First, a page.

Wars of the Roses fought in medieval England 1455-1485 between House Lancaster & House York. Name is based on badges used by the 2 sides,red rose for the Lancastrians & white rose for the Yorkists. Major causes of the conflict: both houses direct descendants of king Edward III; ruling Lancastrian king, Henry VI w/ unpopular nobles;civil unrest w/ pop.; lords with private armies; & episodes of mental illness by Henry VI.Wars ended when Richard III (last Yorkist king)defeated at Bosworth in…
Portraits of true grit: Amazing black-and-white photos capture the everyday struggles of Oklahoma farmers fighting to survive the Dust Bowl
We are very pleased to offer prints from Sir William Segar’s 6 volume authoritative genealogical work, Baronagium Genealogicum: or the Pedigrees of the English, published in London in 1764. It is truly an astonishing work, with 6 title pages, 6 dedications, 298 coats-of-arms (3 double-page) and 383 family trees (102 double-paged). It sells for as much as $38,000 in its entirety.
King Edward III (1327-1377). House of Plantagenet. 17th great-grandfather of QEII. Reign: 50 yrs, 4 mos, 25 days. Succeeded by grandson, Richard II. In 1330 he had his mother, Isabella imprisoned for life. 1337 began the 100 Years' War with France. Created the Order of the Garter in 1344. In 1350 bubonic plague kills 1/3 of England's population. Improved the monarchy after his father's chaotic reign. Edward III died of a stroke at 64 years old.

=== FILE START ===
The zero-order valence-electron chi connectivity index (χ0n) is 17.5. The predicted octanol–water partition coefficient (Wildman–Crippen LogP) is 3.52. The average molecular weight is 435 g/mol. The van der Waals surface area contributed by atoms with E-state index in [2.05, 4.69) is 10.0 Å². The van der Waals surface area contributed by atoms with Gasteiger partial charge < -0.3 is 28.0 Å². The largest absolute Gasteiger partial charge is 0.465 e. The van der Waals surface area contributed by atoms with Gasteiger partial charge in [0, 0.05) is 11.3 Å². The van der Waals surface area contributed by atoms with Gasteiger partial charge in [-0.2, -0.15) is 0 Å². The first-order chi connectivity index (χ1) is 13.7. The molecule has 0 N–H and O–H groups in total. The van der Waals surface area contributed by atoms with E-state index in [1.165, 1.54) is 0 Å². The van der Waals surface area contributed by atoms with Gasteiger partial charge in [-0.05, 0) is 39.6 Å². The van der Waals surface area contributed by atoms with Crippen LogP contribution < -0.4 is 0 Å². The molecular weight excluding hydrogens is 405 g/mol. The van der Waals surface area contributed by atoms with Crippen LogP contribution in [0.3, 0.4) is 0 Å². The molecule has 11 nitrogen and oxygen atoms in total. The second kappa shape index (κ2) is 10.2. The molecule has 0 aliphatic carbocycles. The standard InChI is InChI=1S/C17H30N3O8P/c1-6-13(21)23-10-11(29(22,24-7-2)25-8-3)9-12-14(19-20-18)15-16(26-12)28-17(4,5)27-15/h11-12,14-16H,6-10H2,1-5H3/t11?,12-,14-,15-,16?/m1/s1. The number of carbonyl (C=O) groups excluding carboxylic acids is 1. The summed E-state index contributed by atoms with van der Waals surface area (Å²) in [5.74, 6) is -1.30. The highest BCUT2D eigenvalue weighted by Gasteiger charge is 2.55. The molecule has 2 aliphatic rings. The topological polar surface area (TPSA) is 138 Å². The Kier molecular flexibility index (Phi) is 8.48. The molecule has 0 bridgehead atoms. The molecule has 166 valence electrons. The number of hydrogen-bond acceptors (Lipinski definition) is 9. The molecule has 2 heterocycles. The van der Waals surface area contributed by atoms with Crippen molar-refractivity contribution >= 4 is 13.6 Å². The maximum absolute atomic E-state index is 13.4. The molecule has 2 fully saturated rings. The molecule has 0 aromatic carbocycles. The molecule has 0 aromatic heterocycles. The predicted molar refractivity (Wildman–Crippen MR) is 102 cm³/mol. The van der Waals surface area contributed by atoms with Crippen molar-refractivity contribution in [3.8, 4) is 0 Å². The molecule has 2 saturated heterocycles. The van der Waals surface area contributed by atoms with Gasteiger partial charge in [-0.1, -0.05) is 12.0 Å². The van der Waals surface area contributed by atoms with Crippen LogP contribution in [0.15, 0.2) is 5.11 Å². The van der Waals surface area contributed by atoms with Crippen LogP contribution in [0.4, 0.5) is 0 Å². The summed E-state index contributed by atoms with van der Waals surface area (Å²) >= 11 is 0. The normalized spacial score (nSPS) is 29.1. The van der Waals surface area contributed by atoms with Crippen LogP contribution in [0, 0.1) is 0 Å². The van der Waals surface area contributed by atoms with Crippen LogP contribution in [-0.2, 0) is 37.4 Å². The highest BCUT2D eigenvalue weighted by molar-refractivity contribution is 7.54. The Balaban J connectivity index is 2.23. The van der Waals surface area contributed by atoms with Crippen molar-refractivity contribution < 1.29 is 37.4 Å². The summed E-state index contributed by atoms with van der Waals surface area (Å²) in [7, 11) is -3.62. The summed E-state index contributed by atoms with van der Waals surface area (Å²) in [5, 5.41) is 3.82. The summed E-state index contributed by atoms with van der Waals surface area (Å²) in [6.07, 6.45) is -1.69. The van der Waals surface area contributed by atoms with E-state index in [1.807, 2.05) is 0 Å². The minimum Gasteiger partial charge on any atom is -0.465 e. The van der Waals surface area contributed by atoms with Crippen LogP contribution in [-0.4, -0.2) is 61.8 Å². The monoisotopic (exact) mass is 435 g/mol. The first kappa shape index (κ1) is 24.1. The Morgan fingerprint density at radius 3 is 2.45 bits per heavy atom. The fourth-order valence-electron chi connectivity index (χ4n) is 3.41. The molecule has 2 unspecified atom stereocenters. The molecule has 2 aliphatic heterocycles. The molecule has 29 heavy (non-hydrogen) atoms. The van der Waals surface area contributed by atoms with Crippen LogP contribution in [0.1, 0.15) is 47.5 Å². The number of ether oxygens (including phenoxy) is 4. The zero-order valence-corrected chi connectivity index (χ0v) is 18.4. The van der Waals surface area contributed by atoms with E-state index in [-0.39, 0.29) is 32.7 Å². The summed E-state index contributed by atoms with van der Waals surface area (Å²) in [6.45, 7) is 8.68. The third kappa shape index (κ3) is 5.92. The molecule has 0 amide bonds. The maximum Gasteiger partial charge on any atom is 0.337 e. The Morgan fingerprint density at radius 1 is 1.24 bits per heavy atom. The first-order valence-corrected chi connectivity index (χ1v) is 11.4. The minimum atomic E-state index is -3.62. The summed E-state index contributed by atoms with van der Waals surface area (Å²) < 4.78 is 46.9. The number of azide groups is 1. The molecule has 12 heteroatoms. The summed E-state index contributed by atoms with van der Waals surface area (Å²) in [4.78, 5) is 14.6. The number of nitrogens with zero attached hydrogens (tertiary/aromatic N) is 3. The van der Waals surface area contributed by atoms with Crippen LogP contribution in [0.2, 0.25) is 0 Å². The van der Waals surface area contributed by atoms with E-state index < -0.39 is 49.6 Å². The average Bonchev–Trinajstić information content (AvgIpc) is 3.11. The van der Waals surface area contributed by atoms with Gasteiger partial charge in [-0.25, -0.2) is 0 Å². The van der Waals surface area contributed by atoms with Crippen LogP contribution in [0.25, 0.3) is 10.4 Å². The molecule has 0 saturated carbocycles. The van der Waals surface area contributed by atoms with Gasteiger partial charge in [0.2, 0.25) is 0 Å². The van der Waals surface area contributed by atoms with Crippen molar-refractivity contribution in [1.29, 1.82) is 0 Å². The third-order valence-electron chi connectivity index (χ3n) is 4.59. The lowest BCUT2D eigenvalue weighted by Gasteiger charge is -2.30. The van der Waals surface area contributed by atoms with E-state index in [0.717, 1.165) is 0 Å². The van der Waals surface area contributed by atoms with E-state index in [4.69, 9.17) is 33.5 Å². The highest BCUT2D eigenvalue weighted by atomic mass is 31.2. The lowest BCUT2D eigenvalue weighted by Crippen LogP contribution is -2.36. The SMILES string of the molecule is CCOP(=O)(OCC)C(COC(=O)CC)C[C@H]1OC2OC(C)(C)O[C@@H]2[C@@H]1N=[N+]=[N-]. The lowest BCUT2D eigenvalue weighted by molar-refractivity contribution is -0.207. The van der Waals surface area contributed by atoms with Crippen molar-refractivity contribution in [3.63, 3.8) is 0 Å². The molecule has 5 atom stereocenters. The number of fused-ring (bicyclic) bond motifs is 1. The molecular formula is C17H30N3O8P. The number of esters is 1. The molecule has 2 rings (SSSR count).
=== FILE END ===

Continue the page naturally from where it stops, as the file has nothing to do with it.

Eleanor of Aquitaine (1122-1204). One of the most powerful women in European history. Wife of two kings (Louis VII king of France Henry II Plantagenet king of England) and mother of other three (Henry the Young King, Richard I Lionheart John I Lackland). Joined her military on the Crusades. Spent 16 years imprisoned. Poisoned her husband's mistress. Died a nun at 82 years old.
Geoffrey V of Anjou - Founder of the House of "Plantagenet" - This surname comes from the Latin, "planta genista." Geoffrey V, [1113-1151], had, according to tradition, the habit of wearing a broom sprig in his helmet, whence the French variant, Plantegenet, arose. Later traditions, equally unverifiable, claim that Geoffrey, in penitence for some unknown sin, scourged himself with branches from a broom plant.